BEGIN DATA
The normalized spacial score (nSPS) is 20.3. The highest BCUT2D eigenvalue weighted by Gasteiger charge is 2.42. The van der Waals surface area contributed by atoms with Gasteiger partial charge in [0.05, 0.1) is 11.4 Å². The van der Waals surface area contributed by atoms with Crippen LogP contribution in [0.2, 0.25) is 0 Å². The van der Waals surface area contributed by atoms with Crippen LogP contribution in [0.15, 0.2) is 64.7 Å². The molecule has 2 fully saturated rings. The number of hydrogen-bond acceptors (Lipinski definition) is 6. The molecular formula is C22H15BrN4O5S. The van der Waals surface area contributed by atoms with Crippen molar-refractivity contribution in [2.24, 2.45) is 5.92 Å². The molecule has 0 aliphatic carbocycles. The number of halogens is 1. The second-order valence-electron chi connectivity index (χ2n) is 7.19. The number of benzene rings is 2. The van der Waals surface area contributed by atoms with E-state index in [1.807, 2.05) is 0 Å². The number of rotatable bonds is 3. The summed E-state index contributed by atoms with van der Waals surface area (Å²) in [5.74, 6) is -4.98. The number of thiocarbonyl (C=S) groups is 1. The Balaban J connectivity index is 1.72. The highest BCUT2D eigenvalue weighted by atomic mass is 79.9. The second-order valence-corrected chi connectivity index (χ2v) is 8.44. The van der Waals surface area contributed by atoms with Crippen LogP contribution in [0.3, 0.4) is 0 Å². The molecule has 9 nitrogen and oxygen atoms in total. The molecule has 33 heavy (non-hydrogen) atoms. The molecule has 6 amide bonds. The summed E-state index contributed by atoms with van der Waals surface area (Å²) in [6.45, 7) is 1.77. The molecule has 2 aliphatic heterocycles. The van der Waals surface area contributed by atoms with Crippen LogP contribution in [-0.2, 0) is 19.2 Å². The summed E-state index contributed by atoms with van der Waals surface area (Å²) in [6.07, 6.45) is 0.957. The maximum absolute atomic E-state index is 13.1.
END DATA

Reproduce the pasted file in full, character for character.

The normalized spacial score (nSPS) is 20.3. The highest BCUT2D eigenvalue weighted by Gasteiger charge is 2.42. The van der Waals surface area contributed by atoms with Gasteiger partial charge in [0.05, 0.1) is 11.4 Å². The van der Waals surface area contributed by atoms with Crippen LogP contribution in [0.2, 0.25) is 0 Å². The van der Waals surface area contributed by atoms with Crippen LogP contribution in [0.15, 0.2) is 64.7 Å². The molecule has 2 fully saturated rings. The number of hydrogen-bond acceptors (Lipinski definition) is 6. The molecular formula is C22H15BrN4O5S. The van der Waals surface area contributed by atoms with Crippen molar-refractivity contribution in [2.24, 2.45) is 5.92 Å². The molecule has 0 aliphatic carbocycles. The number of halogens is 1. The second-order valence-electron chi connectivity index (χ2n) is 7.19. The number of benzene rings is 2. The van der Waals surface area contributed by atoms with E-state index in [1.807, 2.05) is 0 Å². The number of rotatable bonds is 3. The summed E-state index contributed by atoms with van der Waals surface area (Å²) in [5.74, 6) is -4.98. The number of thiocarbonyl (C=S) groups is 1. The Balaban J connectivity index is 1.72. The highest BCUT2D eigenvalue weighted by atomic mass is 79.9. The second-order valence-corrected chi connectivity index (χ2v) is 8.44. The van der Waals surface area contributed by atoms with Crippen LogP contribution in [0.3, 0.4) is 0 Å². The molecule has 9 nitrogen and oxygen atoms in total. The molecule has 33 heavy (non-hydrogen) atoms. The molecule has 6 amide bonds. The summed E-state index contributed by atoms with van der Waals surface area (Å²) in [6.45, 7) is 1.77. The molecule has 2 aliphatic heterocycles. The van der Waals surface area contributed by atoms with Crippen LogP contribution in [-0.2, 0) is 19.2 Å². The summed E-state index contributed by atoms with van der Waals surface area (Å²) in [6.07, 6.45) is 0.957. The maximum absolute atomic E-state index is 13.1.